Attention-deficit/hyperactivity disorder (ADHD) is a chronic brain condition that makes it hard for children to control their behavior, according to the American Academy of Pediatrics. For children with ADHD, severe and very frequent behavior problems disrupt their everyday lives, including their experience at school. The AAP says that ADHD has become one of the most common and most studied conditions of childhood.
As the number of children being treated for ADHD has risen, the AAP is unsure whether an increased amount of kids actually have the disorder or if it is just being diagnosed more. Children are also undergoing treatment for a longer period of time. ADHD usually continues into adulthood, and there is no cure at this time.
What Moms Can Do about ADHD
Moms who suspect their child may have ADHD should contact their doctor, according to Dr. Gwenn Schurgin O'Keeffe, MD, FAAP, the CEO and chief editor of Pediatrics Now.
Dr. Gwenn says, "Talk to your pediatrician. There are simple questionnaires you can fill out to see if there are symptoms of ADHD going on. Child psychologists can sometimes help with this, too, and if meds are needed, child psychiatrists are the folks to consult. (There are many choices of meds these days beyond Ritalin.) Keep in mind that if your child is doing fine in school and just shows signs of inattention or overactivity at home, ADHD is the wrong diagnosis to explore: true ADHD interferes with learning and school. If your child is having trouble learning, his school owes it to him -- and you -- to help sort out what's going on. Push them to test your kid!"
If your child is diagnosed with ADHD, treatment will include medication, psychotherapy, education, and training, or a combination of those treatments, according to the National Institute of Mental Health.
Stimulants (including Ritalin) are the most common types of medicine used to curb the symptoms of ADHD. They have a calming effect on children with ADHD, and the National Institute of Mental Health says they often provide the following benefits: reduced hyperactivity and impulsivity, improved physical coordination, and improved ability to focus, learn, and work.
Not all types of stimulants or dosage amounts are universal. The National Institute of Mental Health stresses that children taking stimulants must be monitored by parents and doctors. Common side effects of stimulants are decreased appetite, anxiety, irritability, and problems sleeping.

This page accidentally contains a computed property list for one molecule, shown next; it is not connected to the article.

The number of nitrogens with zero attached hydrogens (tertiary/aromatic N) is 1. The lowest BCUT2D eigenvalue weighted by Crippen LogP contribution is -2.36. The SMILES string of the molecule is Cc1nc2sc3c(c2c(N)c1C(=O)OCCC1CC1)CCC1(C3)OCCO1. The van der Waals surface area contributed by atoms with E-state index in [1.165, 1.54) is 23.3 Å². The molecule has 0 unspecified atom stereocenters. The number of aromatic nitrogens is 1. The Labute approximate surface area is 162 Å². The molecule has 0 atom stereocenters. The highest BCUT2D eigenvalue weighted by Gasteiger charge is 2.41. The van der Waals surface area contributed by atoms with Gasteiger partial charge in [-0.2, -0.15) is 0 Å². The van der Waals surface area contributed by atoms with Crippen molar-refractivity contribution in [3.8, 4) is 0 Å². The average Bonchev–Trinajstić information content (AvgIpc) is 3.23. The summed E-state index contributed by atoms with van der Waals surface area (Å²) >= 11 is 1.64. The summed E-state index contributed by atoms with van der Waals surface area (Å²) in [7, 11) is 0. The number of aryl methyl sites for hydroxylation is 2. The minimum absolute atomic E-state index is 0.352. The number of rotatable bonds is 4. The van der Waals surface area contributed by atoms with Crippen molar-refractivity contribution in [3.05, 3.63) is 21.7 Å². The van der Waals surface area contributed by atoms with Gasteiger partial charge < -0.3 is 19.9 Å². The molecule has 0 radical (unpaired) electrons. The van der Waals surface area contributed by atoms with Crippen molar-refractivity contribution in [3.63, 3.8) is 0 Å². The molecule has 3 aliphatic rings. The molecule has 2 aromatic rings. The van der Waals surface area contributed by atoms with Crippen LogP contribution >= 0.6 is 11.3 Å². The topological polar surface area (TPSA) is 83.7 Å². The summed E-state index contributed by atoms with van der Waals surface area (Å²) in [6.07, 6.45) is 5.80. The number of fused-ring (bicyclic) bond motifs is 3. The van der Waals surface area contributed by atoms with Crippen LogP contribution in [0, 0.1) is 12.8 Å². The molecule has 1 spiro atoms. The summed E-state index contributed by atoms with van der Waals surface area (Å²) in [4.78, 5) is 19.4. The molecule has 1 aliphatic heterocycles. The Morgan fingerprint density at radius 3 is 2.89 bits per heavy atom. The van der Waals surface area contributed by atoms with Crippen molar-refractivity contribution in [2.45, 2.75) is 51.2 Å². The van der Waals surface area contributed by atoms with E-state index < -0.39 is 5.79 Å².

In February 2007, the FDA told manufacturers of approved drugs used to treat ADHD to develop patient Medication Guides informing people about potential cardiovascular risks and risks of adverse psychiatric symptoms linked to the medications. One drug, the non-stimulant atomoxetine (Strattera), has been associated with suicidal thoughts. Studies showed that kids and teens taking the drug were more likely to think about suicide than those with ADHD who were not using the medicine, according to the National Institute of Mental Health, which urges parents with children taking atomoxetine to watch their kid's behavior daily.
The National Institute of Mental Health funded research that demonstrated that medication works best when it is regularly monitored by the prescribing doctor and the dose is altered based on the child's needs.
Therapy may also help a child with ADHD to make behavior changes and improve his social skills. The rest of the family may benefit from therapy as well, says the National Institute of Mental Health. Parents can receive education about ADHD and help in developing skills to more effectively respond to the child's behavior. Therapy can also help parents process their own feelings.
Moms who have children with ADHD should know that the American Academy of Pediatrics says that they can grow up to lead successful adult lives -- using tactics such as nurturing their strengths, structuring their environments, and taking medication as directed.
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